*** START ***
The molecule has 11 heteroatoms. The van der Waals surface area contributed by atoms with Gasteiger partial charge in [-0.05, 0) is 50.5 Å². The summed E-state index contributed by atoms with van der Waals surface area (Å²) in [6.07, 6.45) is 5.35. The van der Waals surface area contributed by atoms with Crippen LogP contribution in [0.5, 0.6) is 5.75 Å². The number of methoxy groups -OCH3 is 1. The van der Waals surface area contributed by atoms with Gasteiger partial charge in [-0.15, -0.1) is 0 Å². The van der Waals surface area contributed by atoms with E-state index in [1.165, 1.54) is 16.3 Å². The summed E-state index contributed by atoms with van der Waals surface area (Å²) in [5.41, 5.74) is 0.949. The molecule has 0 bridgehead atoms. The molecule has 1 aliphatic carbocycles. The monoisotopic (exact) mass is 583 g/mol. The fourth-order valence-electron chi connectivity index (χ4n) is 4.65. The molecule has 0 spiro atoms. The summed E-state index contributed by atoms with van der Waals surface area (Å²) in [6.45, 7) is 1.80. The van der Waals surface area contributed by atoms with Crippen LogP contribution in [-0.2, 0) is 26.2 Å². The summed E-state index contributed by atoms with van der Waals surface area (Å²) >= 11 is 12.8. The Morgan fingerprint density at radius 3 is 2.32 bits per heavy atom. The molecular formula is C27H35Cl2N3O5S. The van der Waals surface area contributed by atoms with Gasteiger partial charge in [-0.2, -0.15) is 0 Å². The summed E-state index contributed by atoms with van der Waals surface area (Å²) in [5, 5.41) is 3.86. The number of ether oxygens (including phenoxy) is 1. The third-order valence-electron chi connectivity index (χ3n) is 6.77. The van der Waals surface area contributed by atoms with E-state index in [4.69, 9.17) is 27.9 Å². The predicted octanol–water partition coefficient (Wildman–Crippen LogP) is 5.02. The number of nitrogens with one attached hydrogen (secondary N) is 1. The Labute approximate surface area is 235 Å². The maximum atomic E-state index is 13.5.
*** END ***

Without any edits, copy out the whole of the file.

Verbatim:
The molecule has 11 heteroatoms. The van der Waals surface area contributed by atoms with Gasteiger partial charge in [-0.05, 0) is 50.5 Å². The summed E-state index contributed by atoms with van der Waals surface area (Å²) in [6.07, 6.45) is 5.35. The van der Waals surface area contributed by atoms with Crippen LogP contribution in [0.5, 0.6) is 5.75 Å². The number of methoxy groups -OCH3 is 1. The van der Waals surface area contributed by atoms with Gasteiger partial charge in [-0.15, -0.1) is 0 Å². The van der Waals surface area contributed by atoms with E-state index in [1.165, 1.54) is 16.3 Å². The summed E-state index contributed by atoms with van der Waals surface area (Å²) in [5.41, 5.74) is 0.949. The molecule has 0 bridgehead atoms. The molecule has 1 aliphatic carbocycles. The monoisotopic (exact) mass is 583 g/mol. The fourth-order valence-electron chi connectivity index (χ4n) is 4.65. The molecule has 0 spiro atoms. The summed E-state index contributed by atoms with van der Waals surface area (Å²) in [6.45, 7) is 1.80. The van der Waals surface area contributed by atoms with Crippen LogP contribution in [-0.2, 0) is 26.2 Å². The summed E-state index contributed by atoms with van der Waals surface area (Å²) >= 11 is 12.8. The Morgan fingerprint density at radius 3 is 2.32 bits per heavy atom. The molecular formula is C27H35Cl2N3O5S. The van der Waals surface area contributed by atoms with Gasteiger partial charge in [-0.2, -0.15) is 0 Å². The summed E-state index contributed by atoms with van der Waals surface area (Å²) in [5, 5.41) is 3.86. The number of ether oxygens (including phenoxy) is 1. The third-order valence-electron chi connectivity index (χ3n) is 6.77. The van der Waals surface area contributed by atoms with E-state index in [4.69, 9.17) is 27.9 Å². The predicted octanol–water partition coefficient (Wildman–Crippen LogP) is 5.02. The number of nitrogens with one attached hydrogen (secondary N) is 1. The Labute approximate surface area is 235 Å². The maximum atomic E-state index is 13.5.